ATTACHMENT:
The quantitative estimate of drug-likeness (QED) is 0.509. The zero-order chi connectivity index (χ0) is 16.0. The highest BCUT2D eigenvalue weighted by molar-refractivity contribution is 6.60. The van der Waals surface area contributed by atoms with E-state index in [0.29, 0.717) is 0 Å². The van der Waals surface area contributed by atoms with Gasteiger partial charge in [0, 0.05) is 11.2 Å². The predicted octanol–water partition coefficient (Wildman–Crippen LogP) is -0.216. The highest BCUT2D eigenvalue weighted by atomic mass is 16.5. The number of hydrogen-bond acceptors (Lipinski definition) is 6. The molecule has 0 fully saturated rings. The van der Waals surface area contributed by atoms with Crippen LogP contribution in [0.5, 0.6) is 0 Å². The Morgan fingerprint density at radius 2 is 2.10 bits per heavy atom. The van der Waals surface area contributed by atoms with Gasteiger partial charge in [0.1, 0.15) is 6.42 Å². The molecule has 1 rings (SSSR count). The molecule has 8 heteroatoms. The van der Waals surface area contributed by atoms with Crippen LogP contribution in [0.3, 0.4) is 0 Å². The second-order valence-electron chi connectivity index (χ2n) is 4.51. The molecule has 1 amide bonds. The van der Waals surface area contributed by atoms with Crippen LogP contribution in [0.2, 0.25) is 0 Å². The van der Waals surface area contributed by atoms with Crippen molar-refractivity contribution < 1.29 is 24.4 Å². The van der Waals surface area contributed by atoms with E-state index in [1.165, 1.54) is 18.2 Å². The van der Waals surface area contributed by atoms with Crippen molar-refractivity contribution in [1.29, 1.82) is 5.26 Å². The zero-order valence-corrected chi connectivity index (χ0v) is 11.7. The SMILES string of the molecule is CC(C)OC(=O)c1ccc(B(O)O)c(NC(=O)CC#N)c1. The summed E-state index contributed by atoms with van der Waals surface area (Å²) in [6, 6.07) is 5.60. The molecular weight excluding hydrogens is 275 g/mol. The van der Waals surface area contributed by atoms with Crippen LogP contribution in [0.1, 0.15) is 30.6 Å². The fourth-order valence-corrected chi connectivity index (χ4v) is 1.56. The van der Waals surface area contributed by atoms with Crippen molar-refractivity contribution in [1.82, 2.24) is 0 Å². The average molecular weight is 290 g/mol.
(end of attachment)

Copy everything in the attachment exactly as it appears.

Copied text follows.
The quantitative estimate of drug-likeness (QED) is 0.509. The zero-order chi connectivity index (χ0) is 16.0. The highest BCUT2D eigenvalue weighted by molar-refractivity contribution is 6.60. The van der Waals surface area contributed by atoms with E-state index in [0.29, 0.717) is 0 Å². The van der Waals surface area contributed by atoms with Gasteiger partial charge in [0, 0.05) is 11.2 Å². The predicted octanol–water partition coefficient (Wildman–Crippen LogP) is -0.216. The highest BCUT2D eigenvalue weighted by atomic mass is 16.5. The number of hydrogen-bond acceptors (Lipinski definition) is 6. The molecule has 0 fully saturated rings. The van der Waals surface area contributed by atoms with Crippen LogP contribution in [0.5, 0.6) is 0 Å². The Morgan fingerprint density at radius 2 is 2.10 bits per heavy atom. The van der Waals surface area contributed by atoms with Gasteiger partial charge in [0.1, 0.15) is 6.42 Å². The molecule has 1 rings (SSSR count). The molecule has 8 heteroatoms. The van der Waals surface area contributed by atoms with Crippen LogP contribution in [0.3, 0.4) is 0 Å². The second-order valence-electron chi connectivity index (χ2n) is 4.51. The molecule has 1 amide bonds. The van der Waals surface area contributed by atoms with Crippen LogP contribution in [0.2, 0.25) is 0 Å². The van der Waals surface area contributed by atoms with Crippen molar-refractivity contribution < 1.29 is 24.4 Å². The van der Waals surface area contributed by atoms with E-state index in [1.165, 1.54) is 18.2 Å². The van der Waals surface area contributed by atoms with Crippen molar-refractivity contribution in [1.29, 1.82) is 5.26 Å². The zero-order valence-corrected chi connectivity index (χ0v) is 11.7. The SMILES string of the molecule is CC(C)OC(=O)c1ccc(B(O)O)c(NC(=O)CC#N)c1. The summed E-state index contributed by atoms with van der Waals surface area (Å²) in [6, 6.07) is 5.60. The molecular weight excluding hydrogens is 275 g/mol. The van der Waals surface area contributed by atoms with Crippen LogP contribution in [0.1, 0.15) is 30.6 Å². The fourth-order valence-corrected chi connectivity index (χ4v) is 1.56. The van der Waals surface area contributed by atoms with Crippen molar-refractivity contribution in [1.82, 2.24) is 0 Å². The average molecular weight is 290 g/mol.